Warren Buffett: Investors Should Stop Picking Stocks

Warren Buffett claims that owning the S&P 500 index through a low-cost index fund will deliver about the same results as if he chose the stocks, “and maybe slightly better.” This according to a recent article in MarketWatch. “I think it’s the best investment because more people don’t know how to pick stocks. And—most of the time I don’t know how to pick stocks,” Buffett said. But, according to the article, the problem isn’t with… Read More

Vinik is Getting Back into Stock Picking

In an interview with CNBC earlier this year, former Fidelity Magellan fund manager Jeffrey Vinik said he’s resurrecting the hedge fund he closed in 2013, but not just to compete with the market and other managers. This according to an article in Bloomberg. Vinik said he also intends to outsmart the computers that are giving stock pickers a run for their money. “It’s a brave move,” the article said, adding that stock pickers have demonstrated… Read More

Is the Art of Stock Picking Making a Comeback?

A recent article in the Financial Times  reports that, since the fourth quarter of 2018, “value has outperformed growth by more than 2 percentage points” which may be signaling a shift in the market after “years of gently rising markets have rewarded investors who chase fast-growing companies, rather than rooting around for businesses trading below their intrinsic value.” According to Brent Fredberg, director of the investments group at Brandes Investment Partners, “weaker earnings growth for… Read More

How to Find Value in a Complicated Market Environment

An article in Morningstar outlines a discussion with global equity manager Peter Wilmshurst regarding how his team chooses strong value stocks within an increasingly expensive global environment. Wilmshurst says, “I think when most people make observations about what the share market has done, how expensive it is, they go to the U.S. The U.S. is the biggest market. It’s the biggest country in pretty much all our portfolios at this point in time. But there’s… Read More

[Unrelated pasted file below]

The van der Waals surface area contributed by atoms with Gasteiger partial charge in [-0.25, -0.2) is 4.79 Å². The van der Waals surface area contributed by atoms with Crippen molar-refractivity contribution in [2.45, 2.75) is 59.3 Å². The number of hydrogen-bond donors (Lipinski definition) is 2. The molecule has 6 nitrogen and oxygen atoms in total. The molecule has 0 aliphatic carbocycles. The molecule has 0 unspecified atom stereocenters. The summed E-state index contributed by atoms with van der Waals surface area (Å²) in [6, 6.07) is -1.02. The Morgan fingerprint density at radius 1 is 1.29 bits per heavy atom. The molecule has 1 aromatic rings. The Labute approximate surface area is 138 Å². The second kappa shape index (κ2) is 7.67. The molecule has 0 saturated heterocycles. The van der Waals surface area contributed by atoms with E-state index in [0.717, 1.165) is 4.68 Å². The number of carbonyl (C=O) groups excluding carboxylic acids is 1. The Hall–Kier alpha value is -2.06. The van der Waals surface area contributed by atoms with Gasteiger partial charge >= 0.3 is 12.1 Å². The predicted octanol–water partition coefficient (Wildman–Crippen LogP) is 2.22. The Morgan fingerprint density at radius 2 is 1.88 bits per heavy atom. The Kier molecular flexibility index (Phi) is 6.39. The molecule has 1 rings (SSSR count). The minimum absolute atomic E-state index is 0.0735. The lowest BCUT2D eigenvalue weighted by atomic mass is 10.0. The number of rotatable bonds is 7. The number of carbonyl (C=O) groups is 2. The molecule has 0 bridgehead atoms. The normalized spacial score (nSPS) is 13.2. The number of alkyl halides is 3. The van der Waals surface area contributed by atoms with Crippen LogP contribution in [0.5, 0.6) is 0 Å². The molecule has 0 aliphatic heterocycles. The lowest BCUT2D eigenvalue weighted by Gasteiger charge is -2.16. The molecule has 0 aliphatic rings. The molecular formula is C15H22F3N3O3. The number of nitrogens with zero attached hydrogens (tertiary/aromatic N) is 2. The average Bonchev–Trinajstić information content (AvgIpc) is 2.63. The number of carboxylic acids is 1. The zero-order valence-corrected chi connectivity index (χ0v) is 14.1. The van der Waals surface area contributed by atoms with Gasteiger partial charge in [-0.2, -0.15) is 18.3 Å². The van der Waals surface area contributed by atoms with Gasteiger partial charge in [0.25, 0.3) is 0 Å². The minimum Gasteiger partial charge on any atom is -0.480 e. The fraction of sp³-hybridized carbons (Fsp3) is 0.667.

Where have all the Star Stock Pickers Gone?

By John Reese (@guruinvestor) —  The days of the star stock picker are largely gone, but aspects of their investment genius live on in other ways. In the mid to late 90s, the Fidelity Magellan fund was the largest mutual fund in existence. Run for years by the legendary Peter Lynch—during which time the fund’s return doubled that of the market– the fund went from $14 million in assets to $40 billion by the time… Read More

Study Finds that Stock Picking Probably Won’t Make Investors Rich

While some stock pickers can successful, investors should keep in mind that the odds are against them, according to a recent article inThe New York Times. “It’s not just that bull markets like this one eventually come to an end,” the article says, “It’s that over the long run, while the total stock market has prospered, most individual stocks have not.” It offers findings from finance professor Hendrik Bessembinder (of Arizona State University) showing that,… Read More

Ritholtz Says Stock-Picking is Still Alive if Not Kicking

Active fund management has been losing followers but isn’t going away entirely, writes Barry Ritholtz in a recent Bloomberg article. While stock-picking has seen a host of changes, he offers several insights as to “how we got here” including the following: Beating the market is tougher than most people thought, a notion that Ritholtz says has become “widely accepted among both professional investors and individuals.” We have a much greater understanding of investor psychology, and… Read More

Stock-Picking Strategies from Barron’s Veteran

Advocating a flexible approach to stock-picking, a recent article by Barron’s veteran Andrew Bary offers some guidance that incorporate the ever-successful strategies of Warren Buffett while emphasizing the importance of creating a “well-diversified portfolio before trying to pick individual stocks.” He writes that Barron’s tends to favor both value stocks (those with low price-to-earnings or price-to-book ratios) and growth companies (those with rapid earnings and revenue growth) and outlines the following guidelines: Paying for growth—when… Read More

Are the Markets Really Efficient?

Warren Buffett has always been open about his approach to investing, singing the praises of focusing on business fundamentals to find strong stocks at good prices. However, in a recent BloombergView article, columnist Noah Smith outlines some reasons why the Buffett philosophy actually contradicts the efficient market hypothesis (EMH), an investment theory that says it’s impossible to beat the market because existing share prices reflect all relevant information. A recent debate between University of Chicago finance… Read More

Are Index Funds Passive Aggressive?

“The index provider is becoming more of a stock picker,” said Rodney Comegys, head of investments for Asia Pacific at Vanguard Group (which oversees more than $3 trillion in primarily passive funds). “In some ways,” he says, “they’re replacing the active manager.” In a WealthManagement.com article from earlier this month, Bloomberg’s Andrea Tan delved into the surging presence of index funds. The article characterizes New York-based index compiler MSCI and others (including FTSE Russell and… Read More